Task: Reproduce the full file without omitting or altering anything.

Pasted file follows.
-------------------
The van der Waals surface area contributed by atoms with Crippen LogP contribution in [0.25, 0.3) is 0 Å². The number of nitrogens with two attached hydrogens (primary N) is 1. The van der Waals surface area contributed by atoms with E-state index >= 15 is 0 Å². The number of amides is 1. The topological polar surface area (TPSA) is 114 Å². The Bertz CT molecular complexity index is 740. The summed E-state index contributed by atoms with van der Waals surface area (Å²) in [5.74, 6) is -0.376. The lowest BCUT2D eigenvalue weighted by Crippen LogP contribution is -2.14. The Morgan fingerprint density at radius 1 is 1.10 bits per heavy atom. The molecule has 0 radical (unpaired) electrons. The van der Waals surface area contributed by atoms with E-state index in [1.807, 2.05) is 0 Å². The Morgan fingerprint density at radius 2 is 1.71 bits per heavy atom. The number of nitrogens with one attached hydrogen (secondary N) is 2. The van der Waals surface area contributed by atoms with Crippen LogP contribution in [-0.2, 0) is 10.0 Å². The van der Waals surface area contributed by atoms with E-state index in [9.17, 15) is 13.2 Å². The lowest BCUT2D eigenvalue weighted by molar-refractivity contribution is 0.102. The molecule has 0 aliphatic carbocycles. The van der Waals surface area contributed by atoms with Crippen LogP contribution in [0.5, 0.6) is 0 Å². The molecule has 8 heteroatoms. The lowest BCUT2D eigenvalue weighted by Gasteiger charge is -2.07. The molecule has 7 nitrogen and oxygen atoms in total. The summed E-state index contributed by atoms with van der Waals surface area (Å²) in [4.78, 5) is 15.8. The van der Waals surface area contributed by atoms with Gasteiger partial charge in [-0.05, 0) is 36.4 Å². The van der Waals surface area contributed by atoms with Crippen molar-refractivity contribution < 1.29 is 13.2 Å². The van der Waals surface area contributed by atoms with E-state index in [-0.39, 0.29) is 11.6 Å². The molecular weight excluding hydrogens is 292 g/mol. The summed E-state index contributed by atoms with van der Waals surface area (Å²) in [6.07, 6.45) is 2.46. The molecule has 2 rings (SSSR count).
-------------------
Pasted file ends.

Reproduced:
The van der Waals surface area contributed by atoms with Crippen LogP contribution in [0.25, 0.3) is 0 Å². The number of nitrogens with two attached hydrogens (primary N) is 1. The van der Waals surface area contributed by atoms with E-state index >= 15 is 0 Å². The number of amides is 1. The topological polar surface area (TPSA) is 114 Å². The Bertz CT molecular complexity index is 740. The summed E-state index contributed by atoms with van der Waals surface area (Å²) in [5.74, 6) is -0.376. The lowest BCUT2D eigenvalue weighted by Crippen LogP contribution is -2.14. The Morgan fingerprint density at radius 1 is 1.10 bits per heavy atom. The molecule has 0 radical (unpaired) electrons. The van der Waals surface area contributed by atoms with E-state index in [1.807, 2.05) is 0 Å². The Morgan fingerprint density at radius 2 is 1.71 bits per heavy atom. The number of nitrogens with one attached hydrogen (secondary N) is 2. The van der Waals surface area contributed by atoms with Crippen LogP contribution in [-0.2, 0) is 10.0 Å². The van der Waals surface area contributed by atoms with E-state index in [9.17, 15) is 13.2 Å². The lowest BCUT2D eigenvalue weighted by molar-refractivity contribution is 0.102. The molecule has 0 aliphatic carbocycles. The van der Waals surface area contributed by atoms with Crippen LogP contribution in [0.5, 0.6) is 0 Å². The molecule has 8 heteroatoms. The lowest BCUT2D eigenvalue weighted by Gasteiger charge is -2.07. The molecule has 7 nitrogen and oxygen atoms in total. The summed E-state index contributed by atoms with van der Waals surface area (Å²) in [4.78, 5) is 15.8. The van der Waals surface area contributed by atoms with Gasteiger partial charge in [-0.05, 0) is 36.4 Å². The van der Waals surface area contributed by atoms with Crippen molar-refractivity contribution < 1.29 is 13.2 Å². The van der Waals surface area contributed by atoms with E-state index in [-0.39, 0.29) is 11.6 Å². The molecular weight excluding hydrogens is 292 g/mol. The summed E-state index contributed by atoms with van der Waals surface area (Å²) in [6.07, 6.45) is 2.46. The molecule has 2 rings (SSSR count).